Another limitation of in-memory computing is limited precision, a measure of quality. The SRAM is 1 bit per cell; existing Flash memory is up to 4-5 bits per cell.
Other types of in-memory options (MRAM, PCM, ReRAM, FeRAM) rate low in TRL (technology readiness level) and don’t promise multibit production-level solutions in the next few years.
Karl Friston, a leading scientist in the area of neurophysiology and AI, created the Free Energy Theory, which proposes that brain connections minimise entropy by means of making representations that predict sensory signals. The model of the environment is built on the basis of sensory information and its interpretation. More information input results in a more complex model of the environment. The Friston concept does not limit itself to brain operation and is valid for any AI system.
According to neurobiological research, the retina, visual nerve and some areas of the neocortex are fixed at a very early age of a person’s development, and do not change their entire life. The same is true for the hearing system (see Figure 1), which includes both the ears and the auditory parts of the sensory system. The active state (always-on) located in our ear detects and extracts sounds, which the brain interprets.
Figure 1: The human perception of voice according to Karl Friston’s Free Energy Theory
Figure 1 shows the human perception of voice according to Karl Friston’s theory: there are “blanket states” of the peripheral cortex (the human retina and ear), reflecting direct perception of information, which are always on, and transfer information to the brain hemispheres for classification. Since these blanket states do not change, they have a “fixed neuron connection structure”. The output coming from those blanket states in AI terminology is called “embeddings” – they are representations containing densely-packed information about sensory input formed by a neural network or biological nervous system. Embeddings are formed in hidden layers of a neural network and contain the most significant information about input data. Embeddings are used as input data for further efficient processing, classification and interpretation.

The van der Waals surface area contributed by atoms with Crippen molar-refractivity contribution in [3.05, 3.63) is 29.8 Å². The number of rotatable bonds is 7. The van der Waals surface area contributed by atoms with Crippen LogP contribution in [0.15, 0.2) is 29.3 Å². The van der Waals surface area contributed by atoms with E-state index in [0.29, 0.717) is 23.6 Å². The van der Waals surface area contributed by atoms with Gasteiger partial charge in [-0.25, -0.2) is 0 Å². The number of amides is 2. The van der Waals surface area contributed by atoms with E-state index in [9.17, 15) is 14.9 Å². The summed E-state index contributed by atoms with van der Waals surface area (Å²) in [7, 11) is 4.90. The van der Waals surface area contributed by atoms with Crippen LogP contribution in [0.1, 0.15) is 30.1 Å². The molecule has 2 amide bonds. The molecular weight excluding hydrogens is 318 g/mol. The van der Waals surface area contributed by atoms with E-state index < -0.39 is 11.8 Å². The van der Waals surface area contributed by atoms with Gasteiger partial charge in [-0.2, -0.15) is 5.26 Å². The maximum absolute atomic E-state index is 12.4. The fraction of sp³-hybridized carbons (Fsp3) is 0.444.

Neuromorphic analogue signal processing
Neuromorphic analogue signal processing technology, or NASP, perceives raw data signals to add “intelligence” to various sensors. The architecture contains artificial neurons – nodes performing computations, implemented with operational amplifiers, and axons – the connections with weights between the nodes, implemented in thin-film resistors.
The NASP chip design embodies the approach of a sparse neural network, with only the necessary connections between neurons required for inference. In contrast to in-memory designs, where each neuron is connected to each neighboring neuron, the NASP approach simplifies chip layout. This design especially suits Convolutional Neural Networks (CNN), where connections are very sparse, as well as Recurrent Neural Networks (RNN), transformers and autoencoders.
The NASP T-Compiler converts the already trained and optimised neural network math model into the chip structure, offering area utilisation close to 100% (and it can be exactly 100% in practice), and 8 bits per weight with current technology. This approach yields a faster time to market, lower technical risks and better performance. Furthermore, NASP proposes a hybrid core approach, similar to that described in the latest neuroscientific works on human brain data processing.
NASP technology combines the fixed weights method, which implies complete separation of inference and training, with a fixed chip structure, similar to the human visual nerve and retina, and a flexible part (which can differ depending on application), responsible for further classification of the received embeddings.
There is a well-known phenomenon of Machine Learning: after several hundred training cycles (also known as epochs), the deep convolutional neural network maintains fixed weights and the structure of the first 80-90% of the layers, and in the following cycles, only the few last layers responsible for classification continue to change weights – a property also used in Transfer Learning. This fact is the key to a hybrid concept, where a chip with fixed neural networks is responsible for pattern detection, combined with a flexible algorithm – which could be any type, including an additional flexible neural network – responsible for the pattern interpretation.
See Figure 2 for a neural network implementation with Transfer Learning technique in a digital standard node vs the NASP hybrid solution that uses an analogue circuit.